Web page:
Deep reinforcement learning (deep RL) has achieved success in many tasks, such as playing video games from raw pixels (Mnih et al., 2015), playing the game of Go (Silver et al., 2016), and simulated robotic locomotion (e.g. Schulman et al., 2015). Standard deep RL algorithms aim to master a single way to solve a given task, typically the first way that seems to work well. Therefore, training is sensitive to randomness in the environment, initialization of the policy, and the algorithm implementation. This phenomenon is illustrated in Figure 1, which shows two policies trained to optimize a reward function that encourages forward motion: while both policies have converged to a high-performing gait, these gaits are substantially different from each other.

Figure 1: Trained simulated walking robots.
[credit: John Schulman and Patrick Coady (OpenAI Gym)]

Why might finding only a single solution be undesirable? Knowing only one way to act makes agents vulnerable to environmental changes that are common in the real-world. For example, consider a robot (Figure 2) navigating its way to the goal (blue cross) in a simple maze. At training time (Figure 2a), there are two passages that lead to the goal. The agent will likely commit to the solution via the upper passage as it is slightly shorter. However, if we change the environment by blocking the upper passage with a wall (Figure 2b), the solution the agent has found becomes infeasible. Since the agent focused entirely on the upper passage during learning, it has almost no knowledge of the lower passage. Therefore, adapting to the new situation in Figure 2b requires the agent to relearn the entire task from scratch.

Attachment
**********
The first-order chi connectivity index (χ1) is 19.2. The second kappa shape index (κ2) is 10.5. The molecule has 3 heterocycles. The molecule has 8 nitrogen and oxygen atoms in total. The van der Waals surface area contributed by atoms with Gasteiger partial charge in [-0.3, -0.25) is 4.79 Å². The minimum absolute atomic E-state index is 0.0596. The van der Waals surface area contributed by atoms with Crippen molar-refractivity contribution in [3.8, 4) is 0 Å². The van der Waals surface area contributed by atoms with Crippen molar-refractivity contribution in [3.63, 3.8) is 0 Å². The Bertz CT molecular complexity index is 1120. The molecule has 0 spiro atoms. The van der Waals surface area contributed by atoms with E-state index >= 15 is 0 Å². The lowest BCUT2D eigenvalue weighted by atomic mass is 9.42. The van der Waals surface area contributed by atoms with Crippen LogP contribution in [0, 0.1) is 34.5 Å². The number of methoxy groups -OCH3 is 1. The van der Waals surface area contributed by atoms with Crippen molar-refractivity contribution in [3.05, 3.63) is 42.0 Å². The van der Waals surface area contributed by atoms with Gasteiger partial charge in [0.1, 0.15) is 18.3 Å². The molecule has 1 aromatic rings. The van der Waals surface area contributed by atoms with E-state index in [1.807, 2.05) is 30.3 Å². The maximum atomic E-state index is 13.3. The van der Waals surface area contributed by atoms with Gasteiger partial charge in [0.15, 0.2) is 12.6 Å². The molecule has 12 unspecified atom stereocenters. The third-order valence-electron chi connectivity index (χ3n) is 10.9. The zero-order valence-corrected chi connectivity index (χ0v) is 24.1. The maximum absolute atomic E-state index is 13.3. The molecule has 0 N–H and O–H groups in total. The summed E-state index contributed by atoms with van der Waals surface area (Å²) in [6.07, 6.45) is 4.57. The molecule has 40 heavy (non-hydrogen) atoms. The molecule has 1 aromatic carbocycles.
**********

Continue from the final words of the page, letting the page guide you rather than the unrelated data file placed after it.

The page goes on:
2a 2b

Figure 2: A robot navigating a maze.

### Maximum Entropy Policies and Their Energy Forms

Let us begin with a review of RL: an agent interacts with an environment by iteratively observing the current state ($\mathbf{s}$), taking an action ($\mathbf{a}$), and receiving a reward ($r$). It employs a (stochastic) policy ($\pi$) to select actions, and finds the best policy that maximizes the cumulative reward it collects throughout an episode of length $T$:

We define the Q-function, $Q(\mathbf{s},\mathbf{a})$, as the expected cumulative reward after taking action a at state s. Consider the robot in Figure 2a again. When the robot is in the initial state, the Q-function may look like the one depicted in Figure 3a (grey curve), with two distinct modes corresponding to the two passages. A conventional RL approach is to specify a unimodal policy distribution, centered at the maximal Q-value and extending to the neighbouring actions to provide noise for exploration (red distribution). Since the exploration is biased towards the upper passage, the agent refines its policy there and ignores the lower passage completely.

 3a 3b

Figure 3: A multimodal Q-function.

An obvious solution, at the high level, is to ensure the agent explores all promising states while prioritizing the more promising ones. One way to formalize this idea is to define the policy directly in terms of exponentiated Q-values (Figure 3b, green distribution):

This density has the form of the Boltzmann distribution, where the Q-function serves as the negative energy, which assigns a non-zero likelihood to all actions. As a consequence, the agent will become aware of all behaviours that lead to solving the task, which can help the agent adapt to changing situations in which some of the solutions might have become infeasible. In fact, we can show that the policy defined through the energy form is an optimal solution for the maximum-entropy RL objective